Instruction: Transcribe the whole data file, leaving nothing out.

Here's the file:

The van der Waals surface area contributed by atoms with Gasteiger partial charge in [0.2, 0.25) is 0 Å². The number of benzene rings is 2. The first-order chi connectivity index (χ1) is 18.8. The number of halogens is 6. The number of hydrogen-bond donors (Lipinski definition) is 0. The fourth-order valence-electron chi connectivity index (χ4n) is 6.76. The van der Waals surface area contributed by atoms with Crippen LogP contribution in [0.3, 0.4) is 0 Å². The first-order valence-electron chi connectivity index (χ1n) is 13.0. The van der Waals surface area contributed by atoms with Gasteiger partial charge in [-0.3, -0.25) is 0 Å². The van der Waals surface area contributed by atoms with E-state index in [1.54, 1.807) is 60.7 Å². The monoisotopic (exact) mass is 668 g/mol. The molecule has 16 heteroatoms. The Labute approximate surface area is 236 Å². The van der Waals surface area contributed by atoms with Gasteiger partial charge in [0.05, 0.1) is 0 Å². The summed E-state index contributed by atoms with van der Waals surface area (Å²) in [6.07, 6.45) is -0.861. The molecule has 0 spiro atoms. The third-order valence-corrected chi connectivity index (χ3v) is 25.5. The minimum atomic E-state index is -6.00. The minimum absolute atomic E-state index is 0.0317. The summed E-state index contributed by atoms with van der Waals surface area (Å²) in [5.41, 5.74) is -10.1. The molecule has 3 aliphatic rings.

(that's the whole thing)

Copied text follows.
The van der Waals surface area contributed by atoms with Gasteiger partial charge in [0.2, 0.25) is 0 Å². The number of benzene rings is 2. The first-order chi connectivity index (χ1) is 18.8. The number of halogens is 6. The number of hydrogen-bond donors (Lipinski definition) is 0. The fourth-order valence-electron chi connectivity index (χ4n) is 6.76. The van der Waals surface area contributed by atoms with Crippen LogP contribution in [0.3, 0.4) is 0 Å². The first-order valence-electron chi connectivity index (χ1n) is 13.0. The van der Waals surface area contributed by atoms with Gasteiger partial charge in [-0.3, -0.25) is 0 Å². The van der Waals surface area contributed by atoms with E-state index in [1.54, 1.807) is 60.7 Å². The monoisotopic (exact) mass is 668 g/mol. The molecule has 16 heteroatoms. The Labute approximate surface area is 236 Å². The van der Waals surface area contributed by atoms with Gasteiger partial charge in [0.05, 0.1) is 0 Å². The summed E-state index contributed by atoms with van der Waals surface area (Å²) in [6.07, 6.45) is -0.861. The molecule has 0 spiro atoms. The third-order valence-corrected chi connectivity index (χ3v) is 25.5. The minimum atomic E-state index is -6.00. The minimum absolute atomic E-state index is 0.0317. The summed E-state index contributed by atoms with van der Waals surface area (Å²) in [5.41, 5.74) is -10.1. The molecule has 3 aliphatic rings.